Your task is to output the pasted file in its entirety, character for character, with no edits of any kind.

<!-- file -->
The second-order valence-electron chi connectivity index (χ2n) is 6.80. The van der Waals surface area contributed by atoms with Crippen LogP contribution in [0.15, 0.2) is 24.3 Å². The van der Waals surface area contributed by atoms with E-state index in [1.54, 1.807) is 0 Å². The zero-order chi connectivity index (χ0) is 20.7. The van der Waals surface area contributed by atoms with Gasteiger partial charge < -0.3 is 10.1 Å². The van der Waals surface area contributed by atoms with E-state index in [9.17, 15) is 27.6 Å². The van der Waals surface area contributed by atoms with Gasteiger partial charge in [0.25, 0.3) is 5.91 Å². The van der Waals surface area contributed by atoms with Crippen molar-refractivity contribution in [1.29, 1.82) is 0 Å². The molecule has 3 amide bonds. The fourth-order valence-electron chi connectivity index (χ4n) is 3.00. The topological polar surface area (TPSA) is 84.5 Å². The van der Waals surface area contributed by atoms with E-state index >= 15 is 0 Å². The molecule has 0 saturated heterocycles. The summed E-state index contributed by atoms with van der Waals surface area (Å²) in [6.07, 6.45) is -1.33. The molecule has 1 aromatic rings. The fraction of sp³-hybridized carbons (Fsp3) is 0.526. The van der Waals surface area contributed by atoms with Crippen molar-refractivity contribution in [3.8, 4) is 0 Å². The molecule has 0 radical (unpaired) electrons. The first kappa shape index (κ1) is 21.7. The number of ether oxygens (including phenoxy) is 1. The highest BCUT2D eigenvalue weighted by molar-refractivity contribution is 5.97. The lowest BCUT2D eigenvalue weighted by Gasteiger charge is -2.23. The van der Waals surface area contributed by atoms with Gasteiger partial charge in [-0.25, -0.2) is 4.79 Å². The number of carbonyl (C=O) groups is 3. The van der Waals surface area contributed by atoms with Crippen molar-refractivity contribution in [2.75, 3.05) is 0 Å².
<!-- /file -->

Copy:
The second-order valence-electron chi connectivity index (χ2n) is 6.80. The van der Waals surface area contributed by atoms with Crippen LogP contribution in [0.15, 0.2) is 24.3 Å². The van der Waals surface area contributed by atoms with E-state index in [1.54, 1.807) is 0 Å². The zero-order chi connectivity index (χ0) is 20.7. The van der Waals surface area contributed by atoms with Gasteiger partial charge < -0.3 is 10.1 Å². The van der Waals surface area contributed by atoms with E-state index in [9.17, 15) is 27.6 Å². The van der Waals surface area contributed by atoms with Gasteiger partial charge in [0.25, 0.3) is 5.91 Å². The van der Waals surface area contributed by atoms with Crippen molar-refractivity contribution in [1.29, 1.82) is 0 Å². The molecule has 3 amide bonds. The fourth-order valence-electron chi connectivity index (χ4n) is 3.00. The topological polar surface area (TPSA) is 84.5 Å². The van der Waals surface area contributed by atoms with E-state index >= 15 is 0 Å². The molecule has 0 saturated heterocycles. The summed E-state index contributed by atoms with van der Waals surface area (Å²) in [6.07, 6.45) is -1.33. The molecule has 1 aromatic rings. The fraction of sp³-hybridized carbons (Fsp3) is 0.526. The van der Waals surface area contributed by atoms with Crippen molar-refractivity contribution in [3.8, 4) is 0 Å². The molecule has 0 radical (unpaired) electrons. The first kappa shape index (κ1) is 21.7. The number of ether oxygens (including phenoxy) is 1. The highest BCUT2D eigenvalue weighted by molar-refractivity contribution is 5.97. The lowest BCUT2D eigenvalue weighted by Gasteiger charge is -2.23. The van der Waals surface area contributed by atoms with Gasteiger partial charge in [-0.25, -0.2) is 4.79 Å². The number of carbonyl (C=O) groups is 3. The van der Waals surface area contributed by atoms with Crippen molar-refractivity contribution in [2.75, 3.05) is 0 Å².